Back in the chilly days of February, we introduced you to several immigrant families in a series called “Great Expectations, this morning Matt Galloway spoke with Akm Alamgir, he recently got a job at St. Michael’s Hospital in Toronto.

6 Great Blogs for Diversity Recruiters (
Diversity recruiting is much more of a journey than a destination. In order to stay sharp and knowledgeable about industry developments and other relevant issues, it’s important to connect with industry influencers and informed news sources. We do this constantly, in an effort to ensure that our diversity job boards deliver consistent value for both employers and job seekers. In the world of diversity sourcing and recruiting, there are many voices, but we’ve found that there are a few that stand just a bit above the rest. If you are a recruiter with diversity hiring objectives, these are the sources we recommend to keep you informed, engaged, and potentially a step ahead of your competition.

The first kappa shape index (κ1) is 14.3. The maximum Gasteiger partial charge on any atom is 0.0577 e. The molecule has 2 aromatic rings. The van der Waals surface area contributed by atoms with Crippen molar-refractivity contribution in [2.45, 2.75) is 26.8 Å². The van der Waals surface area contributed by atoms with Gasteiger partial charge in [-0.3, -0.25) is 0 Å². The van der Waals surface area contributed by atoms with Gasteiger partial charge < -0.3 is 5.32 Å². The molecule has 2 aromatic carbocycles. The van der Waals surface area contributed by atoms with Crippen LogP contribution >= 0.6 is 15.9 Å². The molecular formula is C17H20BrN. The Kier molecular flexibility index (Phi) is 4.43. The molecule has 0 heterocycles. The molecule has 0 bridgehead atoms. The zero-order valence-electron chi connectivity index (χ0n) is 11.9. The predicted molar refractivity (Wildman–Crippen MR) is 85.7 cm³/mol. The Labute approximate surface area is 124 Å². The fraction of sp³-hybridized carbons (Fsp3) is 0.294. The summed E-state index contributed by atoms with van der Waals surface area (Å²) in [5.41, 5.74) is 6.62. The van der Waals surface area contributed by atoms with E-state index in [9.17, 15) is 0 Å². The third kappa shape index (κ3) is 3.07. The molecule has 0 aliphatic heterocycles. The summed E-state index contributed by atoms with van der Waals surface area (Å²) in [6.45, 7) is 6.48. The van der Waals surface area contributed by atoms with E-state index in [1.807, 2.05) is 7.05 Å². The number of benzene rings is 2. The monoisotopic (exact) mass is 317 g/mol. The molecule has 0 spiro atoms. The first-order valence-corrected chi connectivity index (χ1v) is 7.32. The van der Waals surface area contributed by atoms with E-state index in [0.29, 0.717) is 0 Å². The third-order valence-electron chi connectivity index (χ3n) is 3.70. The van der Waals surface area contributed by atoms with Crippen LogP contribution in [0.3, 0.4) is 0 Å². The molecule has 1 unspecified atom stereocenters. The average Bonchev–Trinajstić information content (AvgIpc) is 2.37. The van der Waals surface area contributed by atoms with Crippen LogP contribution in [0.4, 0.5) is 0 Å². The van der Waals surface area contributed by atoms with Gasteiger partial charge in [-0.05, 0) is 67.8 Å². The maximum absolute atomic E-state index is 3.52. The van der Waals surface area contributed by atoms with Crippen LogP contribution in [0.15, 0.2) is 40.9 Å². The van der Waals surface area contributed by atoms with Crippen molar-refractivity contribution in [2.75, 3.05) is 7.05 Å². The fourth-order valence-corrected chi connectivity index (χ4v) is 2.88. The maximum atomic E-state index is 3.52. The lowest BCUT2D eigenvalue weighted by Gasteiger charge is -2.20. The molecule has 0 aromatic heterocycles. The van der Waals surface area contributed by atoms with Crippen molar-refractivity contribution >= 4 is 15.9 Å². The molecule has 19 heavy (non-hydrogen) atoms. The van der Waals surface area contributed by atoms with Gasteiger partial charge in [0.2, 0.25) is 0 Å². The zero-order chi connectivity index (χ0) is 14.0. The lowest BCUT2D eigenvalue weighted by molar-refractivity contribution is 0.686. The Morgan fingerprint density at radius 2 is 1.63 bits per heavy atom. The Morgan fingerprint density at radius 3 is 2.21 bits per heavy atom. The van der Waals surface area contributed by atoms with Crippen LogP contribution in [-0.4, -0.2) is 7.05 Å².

Friday’s Headlines (Spacing Toronto)
A daily round up of mainstream media news on Transportation, Building Development, Jack Layton, City Hall and Other News.

Former Vancouver mayor hopes forum will spark debate about densification (Jeff Lee, Vancouver Sun)
When Harvard urban economist Ed Glaeser looks at Vancouver, he sees an example for the rest of the world of a successful economic powerhouse. With its tall towers, airy space, dramatic views and proximity to wilderness and country, Vancouver is admired for “getting it right,” he says. But when former Vancouver mayor Sam Sullivan looks at his city, he sees a place that still hasn’t yet met Glaeser’s argument that healthy cities are affordable and not generators of suburban sprawl.


Shipping containers whet entrepreneurs’ appetites (Globe and Mail)